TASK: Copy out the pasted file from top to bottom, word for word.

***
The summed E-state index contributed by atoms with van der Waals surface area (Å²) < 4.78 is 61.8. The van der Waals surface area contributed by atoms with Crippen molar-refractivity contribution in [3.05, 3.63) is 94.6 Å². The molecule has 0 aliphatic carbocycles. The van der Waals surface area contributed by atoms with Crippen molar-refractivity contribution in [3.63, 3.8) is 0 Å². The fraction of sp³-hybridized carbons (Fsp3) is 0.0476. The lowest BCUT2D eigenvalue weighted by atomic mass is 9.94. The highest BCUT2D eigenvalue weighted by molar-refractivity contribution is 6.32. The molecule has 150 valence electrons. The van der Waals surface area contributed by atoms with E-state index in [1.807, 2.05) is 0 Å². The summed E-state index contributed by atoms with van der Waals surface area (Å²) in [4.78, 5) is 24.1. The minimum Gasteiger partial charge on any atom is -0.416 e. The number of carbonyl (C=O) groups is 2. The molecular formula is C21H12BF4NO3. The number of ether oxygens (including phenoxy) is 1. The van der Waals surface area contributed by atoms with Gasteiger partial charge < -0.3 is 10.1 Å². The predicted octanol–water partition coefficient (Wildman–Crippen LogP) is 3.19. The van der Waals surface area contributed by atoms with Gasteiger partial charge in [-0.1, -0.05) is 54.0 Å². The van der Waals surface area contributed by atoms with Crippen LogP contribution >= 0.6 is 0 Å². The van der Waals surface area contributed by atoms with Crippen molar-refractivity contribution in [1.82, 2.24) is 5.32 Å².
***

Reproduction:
The summed E-state index contributed by atoms with van der Waals surface area (Å²) < 4.78 is 61.8. The van der Waals surface area contributed by atoms with Crippen molar-refractivity contribution in [3.05, 3.63) is 94.6 Å². The molecule has 0 aliphatic carbocycles. The van der Waals surface area contributed by atoms with Crippen molar-refractivity contribution in [3.63, 3.8) is 0 Å². The fraction of sp³-hybridized carbons (Fsp3) is 0.0476. The lowest BCUT2D eigenvalue weighted by atomic mass is 9.94. The highest BCUT2D eigenvalue weighted by molar-refractivity contribution is 6.32. The molecule has 150 valence electrons. The van der Waals surface area contributed by atoms with E-state index in [1.807, 2.05) is 0 Å². The summed E-state index contributed by atoms with van der Waals surface area (Å²) in [4.78, 5) is 24.1. The minimum Gasteiger partial charge on any atom is -0.416 e. The number of carbonyl (C=O) groups is 2. The molecular formula is C21H12BF4NO3. The number of ether oxygens (including phenoxy) is 1. The van der Waals surface area contributed by atoms with Gasteiger partial charge < -0.3 is 10.1 Å². The predicted octanol–water partition coefficient (Wildman–Crippen LogP) is 3.19. The van der Waals surface area contributed by atoms with Gasteiger partial charge in [-0.1, -0.05) is 54.0 Å². The van der Waals surface area contributed by atoms with Crippen LogP contribution >= 0.6 is 0 Å². The van der Waals surface area contributed by atoms with Crippen molar-refractivity contribution in [1.82, 2.24) is 5.32 Å².